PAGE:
Non-Standard-Size And Heaviertitles Could Eventually See Higher Postal Rates

Non-Standard-Size And Heaviertitles Could Eventually See Higher Postal Rates

Barbara Love

Publications with smaller circulations and limited ability to qualify for work-sharing discounts are bracing for the likelihood of larger-than-average postal hikes after the next rate case. Meanwhile, the U.S. Postal Service is conducting studies to determine whether higher rates will at some point also be proposed for those that don’t run well on its most efficient sorting machines, including tabloids, digest-size tides, magazines weighing more than a pound, and some polybagged titles.

The USPS has cited the high costs of handling flats in general as a key reason for raising rates for the periodicals class as a whole. But magazines that can’t be readily processed on its newer, more efficient fiats-sorting machines could also be hit with what amounts to a surcharge, although it is considered unlikely that this would happen in the next rate case.

The most efficient fiats-sorting machine–the AFSM 100, which handles 1,665 pieces per work-hour-is currently used only for standard-size flats. (The ESM 881 standard-size flats sorting machine, which preceded the faster 100, is also still in use at many facilities.) Non-standard-size tides and those over a pound are sorted on FSM 1000s, which process only 522 pieces per work-hour.

An independent study of a wide variety of flats was conducted by Arthur D. Little during February and March. Another study, focusing only on magazines of varying sizes and weights, was conducted by the USPS in Denver during July and August The results of these studies, expected this fall, will be used to determine which magazines can and can’t be processed on the 100-and ultimately, which may have to pay higher rates.

Publishers with titles that may not make the cut say that there’s good reason to worry. For instance, while most Conde Nast titles are standard-sized, all but The New Yorker have weights that average over two pounds, says Conde Nast director of distribution and postal affairs Howard Schwartz. “We’re very concerned about handling rates going forward,” he says. “Neither the FSM 881 nor the AFSM 100 can currently handle flats much in excess of a pound. It’s an issue for us, big-time.”

“We have to run on the 1000s now, and I’m absolutely worried that we could see higher rates somewhere down the line,” seconds Joyce McGarvey, corporate distribution director, Crain Communications, which publishes numerous tabloids.

Publishers with non-standard titles want higher thresholds on the fast machines or an alternative that will increase handling efficiencies for these magazines. Some have representatives on The Periodical Operations Advisory Committee, which is providing the USPS with input on the marketing impacts of processing decisions. This is considered a step forward, since the USPS hasn’t always sought such input in the past.

“In the past, machines have been developed without input from marketing people and mailers, so we’re always fighting to get equipment jerry-rigged to handle the types of magazines that we produce,” says Schwartz. “It took years to get a machine [the FSM 1000] that could handle magazines over one pound. And when the 1000 was designed and put in the field, it did not originally have a barcode reader, so magazines processed on it couldn’t get automated flats discounts.” (The USPS is now improving the 1000’s efficiency by adding automatic-feeder and OCR capabilities.)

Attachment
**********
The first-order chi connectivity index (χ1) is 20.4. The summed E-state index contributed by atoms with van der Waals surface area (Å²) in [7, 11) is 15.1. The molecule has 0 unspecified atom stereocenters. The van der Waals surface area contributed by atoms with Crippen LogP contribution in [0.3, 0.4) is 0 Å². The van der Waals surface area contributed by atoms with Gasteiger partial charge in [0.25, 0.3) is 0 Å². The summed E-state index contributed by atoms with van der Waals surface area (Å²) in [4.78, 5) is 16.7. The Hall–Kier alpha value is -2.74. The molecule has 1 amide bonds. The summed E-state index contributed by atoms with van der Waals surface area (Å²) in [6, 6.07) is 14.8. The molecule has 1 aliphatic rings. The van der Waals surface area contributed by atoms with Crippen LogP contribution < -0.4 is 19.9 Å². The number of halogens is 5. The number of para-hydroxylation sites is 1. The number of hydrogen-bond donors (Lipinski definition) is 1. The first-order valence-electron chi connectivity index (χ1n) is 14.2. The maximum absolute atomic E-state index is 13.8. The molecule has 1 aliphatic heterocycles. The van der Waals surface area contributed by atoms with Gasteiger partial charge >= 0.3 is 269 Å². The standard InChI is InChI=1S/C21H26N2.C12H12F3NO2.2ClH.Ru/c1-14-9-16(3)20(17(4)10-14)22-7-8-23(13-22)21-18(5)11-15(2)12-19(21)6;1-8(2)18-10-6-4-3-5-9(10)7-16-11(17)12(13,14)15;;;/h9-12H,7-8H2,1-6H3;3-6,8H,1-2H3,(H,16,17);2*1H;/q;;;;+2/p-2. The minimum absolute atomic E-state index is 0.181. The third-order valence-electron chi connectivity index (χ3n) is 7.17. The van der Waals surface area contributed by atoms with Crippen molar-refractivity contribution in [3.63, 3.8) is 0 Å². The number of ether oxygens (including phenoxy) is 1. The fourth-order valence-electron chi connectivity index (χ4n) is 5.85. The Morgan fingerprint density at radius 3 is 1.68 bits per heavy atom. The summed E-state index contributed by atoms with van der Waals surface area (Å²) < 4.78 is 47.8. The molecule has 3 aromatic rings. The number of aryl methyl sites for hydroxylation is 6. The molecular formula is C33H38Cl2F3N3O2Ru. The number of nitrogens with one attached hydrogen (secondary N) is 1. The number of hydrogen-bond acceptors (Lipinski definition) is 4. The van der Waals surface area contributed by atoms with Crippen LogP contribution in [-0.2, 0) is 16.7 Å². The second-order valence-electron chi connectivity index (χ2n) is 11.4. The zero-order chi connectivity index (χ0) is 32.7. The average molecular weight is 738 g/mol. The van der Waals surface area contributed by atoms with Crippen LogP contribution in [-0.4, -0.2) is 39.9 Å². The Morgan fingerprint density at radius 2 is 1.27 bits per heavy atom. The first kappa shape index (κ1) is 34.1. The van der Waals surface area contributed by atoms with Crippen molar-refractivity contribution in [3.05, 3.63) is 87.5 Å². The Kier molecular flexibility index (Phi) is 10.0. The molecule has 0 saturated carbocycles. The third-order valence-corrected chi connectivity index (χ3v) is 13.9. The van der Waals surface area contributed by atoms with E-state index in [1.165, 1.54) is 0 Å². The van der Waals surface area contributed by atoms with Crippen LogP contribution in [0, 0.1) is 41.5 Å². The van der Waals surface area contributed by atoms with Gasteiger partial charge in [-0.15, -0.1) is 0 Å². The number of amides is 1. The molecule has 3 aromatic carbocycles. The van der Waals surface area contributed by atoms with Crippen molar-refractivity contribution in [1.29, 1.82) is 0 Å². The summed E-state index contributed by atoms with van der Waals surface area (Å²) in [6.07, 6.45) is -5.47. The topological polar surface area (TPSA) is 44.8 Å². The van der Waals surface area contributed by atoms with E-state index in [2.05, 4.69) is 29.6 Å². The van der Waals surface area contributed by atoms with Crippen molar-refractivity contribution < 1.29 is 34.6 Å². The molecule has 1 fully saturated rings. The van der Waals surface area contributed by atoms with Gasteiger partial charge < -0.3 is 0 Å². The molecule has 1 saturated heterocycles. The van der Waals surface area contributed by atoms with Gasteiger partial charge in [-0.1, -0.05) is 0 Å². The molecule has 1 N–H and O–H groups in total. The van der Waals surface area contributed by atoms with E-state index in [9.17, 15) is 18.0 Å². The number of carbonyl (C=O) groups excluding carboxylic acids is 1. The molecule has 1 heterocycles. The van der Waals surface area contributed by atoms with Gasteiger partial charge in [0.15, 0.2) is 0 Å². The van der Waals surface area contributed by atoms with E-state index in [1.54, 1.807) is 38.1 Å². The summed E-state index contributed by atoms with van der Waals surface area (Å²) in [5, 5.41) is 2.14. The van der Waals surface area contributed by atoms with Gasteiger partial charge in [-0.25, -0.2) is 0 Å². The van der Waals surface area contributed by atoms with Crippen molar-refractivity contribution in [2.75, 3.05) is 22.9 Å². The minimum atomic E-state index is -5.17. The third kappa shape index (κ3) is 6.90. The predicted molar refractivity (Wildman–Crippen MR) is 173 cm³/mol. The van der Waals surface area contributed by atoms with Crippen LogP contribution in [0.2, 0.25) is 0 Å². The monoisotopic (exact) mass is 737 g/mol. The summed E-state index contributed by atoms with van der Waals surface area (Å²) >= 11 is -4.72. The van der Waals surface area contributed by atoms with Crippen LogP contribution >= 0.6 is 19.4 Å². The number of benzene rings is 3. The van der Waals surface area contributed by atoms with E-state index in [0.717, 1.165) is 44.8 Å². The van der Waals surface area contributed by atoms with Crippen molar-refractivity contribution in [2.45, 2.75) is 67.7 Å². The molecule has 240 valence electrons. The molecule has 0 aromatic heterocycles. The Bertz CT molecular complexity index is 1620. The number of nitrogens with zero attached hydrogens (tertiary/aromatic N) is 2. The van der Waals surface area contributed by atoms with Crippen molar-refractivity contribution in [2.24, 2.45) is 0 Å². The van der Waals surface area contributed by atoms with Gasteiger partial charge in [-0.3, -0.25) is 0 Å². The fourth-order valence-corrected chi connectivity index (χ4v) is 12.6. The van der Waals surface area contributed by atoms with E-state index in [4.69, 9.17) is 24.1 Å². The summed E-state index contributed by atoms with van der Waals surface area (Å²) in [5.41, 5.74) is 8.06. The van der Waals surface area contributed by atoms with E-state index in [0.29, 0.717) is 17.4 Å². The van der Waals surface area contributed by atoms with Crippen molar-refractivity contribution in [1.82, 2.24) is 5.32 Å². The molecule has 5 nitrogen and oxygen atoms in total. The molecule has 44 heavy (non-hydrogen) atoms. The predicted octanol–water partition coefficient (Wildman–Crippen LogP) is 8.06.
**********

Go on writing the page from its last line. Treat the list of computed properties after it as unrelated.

“As the USPS develops these machines, they have to be concerned about all mailers,” maintains McGarvey. But the postal manager for a large printer says the USPS still has a way to go, when it comes to developing a customer orientation. “The new Postmaster General, Jack Potter, has said that this is the year that the USPS is going to get flats automated,” he says. “But they seem to want the perfect flat. In a meeting, one USPS engineer said, ‘We don’t like polybags.’ Hello! If this were any business other than the USPS, they’d be designing equipment to meet marketplace needs.”

Indeed, the tests will also determine which types of polybagged issues can run on the fast 100 machines–a big issue for many standard-sized titles. Currently, all polys can run on the 1000, and a more restricted group of polys can run on the 881. Margaret Schneider, director of postal affairs, Reiman Publishing, which polybags every issue of its 12 magazines, says that she’ll be among those closely watching this aspect of the test results.

There are signs that the studies may yield some good news on the polybag front, and maybe a bit more leeway for non-standard size and weight titles. “We think that [the 100] can handle more than we originally expected,” says USPS manager of operations planning Ralph Moden, “We think that it might handle poly a little better, too.” McGarvey says that she’s heard feedback from the Denver study indicating that tabloids are running well on the 100. “But we’ll have to wait to see the final test results,” she adds.

“Productivity on the AFM 100 is three times greater, and that would suggest a rate change for [flats] that don’t run on the 100,” says the USPS’s Moden. “Eventually, you may see some difference in rates to encourage people to use our more efficient equipment.”

Beyond 2004, the USPS and publishers hope to control periodicals rates through automation equipment with delivery point sequencing capabilities. But Moden says that it’s unlikely that a single piece of DPS-capable equipment could be designed to handle the full range of flats sizes and weights at economically justifiable speeds. “We want to err on the side of being inclusive without degrading the equipment’s performance,” he says. “But at some point, you’ll have to exclude some mail, for sure.”

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